I’ve called brine a magic potion for years, since once I learned how to brine a turkey, it as as though I actually had a magic method for making the best turkey anyone had ever had. A brine is nothing more than a salt water bath at its most basic, but over the years I’ve learned how to tweak that basic salt water bath and turn it into something pretty spectacular. Of course it’s me – I’m not going to do anything difficult, nor am I going to spend a whole lot of money doing this either – so rest assured when I say you can learn how to brine a turkey, I’m going to be showing you how to do something that is easy, inexpensive and simple. Oh – and incredibly delicious.
You won’t need any special equipment either. You can use the giant Ziplock bags if you wish – just make sure you have it sealed real well. Those work great if you have to maximize space. If you have a little more room to work with you can use a small stockpot (as long as the bird fits) or what I use – a giant glass jar.
Lastly – I like to stick turkey in the brine and let it sit overnight, but don’t let it go more than 24 hours, especially if it’s a smaller bird – you’ll end up with one that is salty rather than seasoned, and that’s the last thing you want. If you can, let your bird sit on a wire rack in the fridge for a few hours after you take it out of the brine and before you roast it – yo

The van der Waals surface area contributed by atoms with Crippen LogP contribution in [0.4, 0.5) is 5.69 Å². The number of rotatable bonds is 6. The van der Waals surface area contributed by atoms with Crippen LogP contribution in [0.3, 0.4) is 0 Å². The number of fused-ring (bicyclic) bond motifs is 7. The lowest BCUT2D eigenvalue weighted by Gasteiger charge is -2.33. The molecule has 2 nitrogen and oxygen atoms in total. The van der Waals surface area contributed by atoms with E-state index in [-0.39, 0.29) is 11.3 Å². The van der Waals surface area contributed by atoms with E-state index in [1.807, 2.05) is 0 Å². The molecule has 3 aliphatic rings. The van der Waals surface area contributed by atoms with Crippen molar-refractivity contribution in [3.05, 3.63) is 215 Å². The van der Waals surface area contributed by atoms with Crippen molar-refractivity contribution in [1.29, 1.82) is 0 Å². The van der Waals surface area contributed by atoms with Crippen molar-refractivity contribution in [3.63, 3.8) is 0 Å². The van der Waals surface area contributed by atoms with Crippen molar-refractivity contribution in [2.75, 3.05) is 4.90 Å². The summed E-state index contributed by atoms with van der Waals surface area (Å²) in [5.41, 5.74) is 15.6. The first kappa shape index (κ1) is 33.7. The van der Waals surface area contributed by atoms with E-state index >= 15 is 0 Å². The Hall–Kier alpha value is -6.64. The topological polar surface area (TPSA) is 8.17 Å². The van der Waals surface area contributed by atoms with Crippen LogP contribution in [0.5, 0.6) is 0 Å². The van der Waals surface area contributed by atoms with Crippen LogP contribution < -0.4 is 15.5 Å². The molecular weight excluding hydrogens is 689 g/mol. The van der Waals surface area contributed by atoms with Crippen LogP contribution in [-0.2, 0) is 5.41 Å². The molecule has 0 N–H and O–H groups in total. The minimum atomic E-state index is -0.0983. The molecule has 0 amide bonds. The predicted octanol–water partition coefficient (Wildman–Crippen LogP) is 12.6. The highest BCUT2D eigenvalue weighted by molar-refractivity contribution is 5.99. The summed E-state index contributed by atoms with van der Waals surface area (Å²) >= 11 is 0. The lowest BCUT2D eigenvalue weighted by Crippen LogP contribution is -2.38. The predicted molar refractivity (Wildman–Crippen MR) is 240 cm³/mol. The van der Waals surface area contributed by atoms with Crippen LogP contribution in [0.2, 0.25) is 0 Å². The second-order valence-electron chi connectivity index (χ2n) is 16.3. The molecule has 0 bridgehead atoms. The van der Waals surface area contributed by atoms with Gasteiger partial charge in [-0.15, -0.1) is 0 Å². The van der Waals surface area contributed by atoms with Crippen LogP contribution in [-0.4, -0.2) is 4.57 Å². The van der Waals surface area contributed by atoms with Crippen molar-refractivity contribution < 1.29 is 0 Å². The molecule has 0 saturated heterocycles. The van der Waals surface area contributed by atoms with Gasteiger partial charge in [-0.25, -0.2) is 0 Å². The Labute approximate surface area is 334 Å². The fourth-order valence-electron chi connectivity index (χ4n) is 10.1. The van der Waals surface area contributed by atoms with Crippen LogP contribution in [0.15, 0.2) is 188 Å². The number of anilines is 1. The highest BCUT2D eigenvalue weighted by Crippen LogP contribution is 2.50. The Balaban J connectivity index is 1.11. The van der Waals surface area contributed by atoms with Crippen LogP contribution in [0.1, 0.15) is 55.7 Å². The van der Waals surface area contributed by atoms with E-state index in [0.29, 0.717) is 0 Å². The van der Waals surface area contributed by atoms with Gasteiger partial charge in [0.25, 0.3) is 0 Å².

u’ll have the best, crispiest skin you can imagine. And if you want to see how I actually roast my birds, check out the video below. Have fun – learning how to brine means you’ll have magic potion too!
Turkey Brine - THE secret to having the most delicious, moistest, incredible turkey you've ever had!
8 cups vegetable broth
2-3 bay leaves
1 tablespoon black peppercorns
1 teaspoon allspice OR juniper berries
1 tablesppon dry thyme or 3-4 sprigs fresh
1 tablespoon dried rosemary or 3-4 sprigs fresh
4-5 cloves garlic, smashed
1/2 cup light brown sugar
1 cup kosher salt
1. Place half the vegetable broth in a large pot over medium high heat. Add all other ingredients and bring to a boil. Stir until salt and sugar are melted, remove from heat. Stir in remaining broth.
2. Pick a vessel just large enough to hold your turkey. You can use a ziplock bag, or a stock pot - even a cooler if necessary. Transfer brine to the vessel and add enough ice to bring the temperature of the brine below 40F. Start with a couple of quarts of ice and go from there. Alternately you can chill your brine to below 40F, then transfer it to the brining vessel. Add the turkey, adding a weighted plate if necessary to make sure the bird stays submerged.
3. Stash the whole thing in the fridge, or if using a cooler, in a cold spot and monitor the temperature to make sure it stays cold enough. All the bird to brine for at least 12 hours, but no more than 24 hours.
4. Remove the bird from the brine, pat dry, and roast according to your favorite recipe.